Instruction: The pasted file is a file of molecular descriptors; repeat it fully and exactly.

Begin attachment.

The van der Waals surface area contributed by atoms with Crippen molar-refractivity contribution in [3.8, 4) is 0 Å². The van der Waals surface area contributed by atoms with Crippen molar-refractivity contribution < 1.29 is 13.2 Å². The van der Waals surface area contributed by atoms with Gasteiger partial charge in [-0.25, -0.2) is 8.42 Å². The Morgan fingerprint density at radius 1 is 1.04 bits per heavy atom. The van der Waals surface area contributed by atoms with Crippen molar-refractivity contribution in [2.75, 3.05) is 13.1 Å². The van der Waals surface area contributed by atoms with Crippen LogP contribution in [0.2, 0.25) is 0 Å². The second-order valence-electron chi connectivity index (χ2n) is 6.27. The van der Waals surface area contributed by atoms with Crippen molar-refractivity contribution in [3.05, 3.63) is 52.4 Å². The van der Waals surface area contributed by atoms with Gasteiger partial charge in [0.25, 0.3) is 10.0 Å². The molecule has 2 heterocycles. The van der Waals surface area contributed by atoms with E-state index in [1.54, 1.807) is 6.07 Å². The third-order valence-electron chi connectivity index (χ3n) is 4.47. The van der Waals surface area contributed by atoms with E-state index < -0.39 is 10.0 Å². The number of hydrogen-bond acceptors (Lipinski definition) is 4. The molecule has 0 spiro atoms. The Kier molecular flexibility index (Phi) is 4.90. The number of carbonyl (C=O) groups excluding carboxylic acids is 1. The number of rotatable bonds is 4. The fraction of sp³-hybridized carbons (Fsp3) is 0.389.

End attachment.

The van der Waals surface area contributed by atoms with Crippen molar-refractivity contribution in [3.8, 4) is 0 Å². The van der Waals surface area contributed by atoms with Crippen molar-refractivity contribution < 1.29 is 13.2 Å². The van der Waals surface area contributed by atoms with Gasteiger partial charge in [-0.25, -0.2) is 8.42 Å². The Morgan fingerprint density at radius 1 is 1.04 bits per heavy atom. The van der Waals surface area contributed by atoms with Crippen molar-refractivity contribution in [2.75, 3.05) is 13.1 Å². The van der Waals surface area contributed by atoms with Crippen LogP contribution in [0.2, 0.25) is 0 Å². The second-order valence-electron chi connectivity index (χ2n) is 6.27. The van der Waals surface area contributed by atoms with Crippen molar-refractivity contribution in [3.05, 3.63) is 52.4 Å². The van der Waals surface area contributed by atoms with Gasteiger partial charge in [0.25, 0.3) is 10.0 Å². The molecule has 2 heterocycles. The van der Waals surface area contributed by atoms with E-state index in [1.54, 1.807) is 6.07 Å². The third-order valence-electron chi connectivity index (χ3n) is 4.47. The van der Waals surface area contributed by atoms with E-state index < -0.39 is 10.0 Å². The number of hydrogen-bond acceptors (Lipinski definition) is 4. The molecule has 0 spiro atoms. The Kier molecular flexibility index (Phi) is 4.90. The number of carbonyl (C=O) groups excluding carboxylic acids is 1. The number of rotatable bonds is 4. The fraction of sp³-hybridized carbons (Fsp3) is 0.389.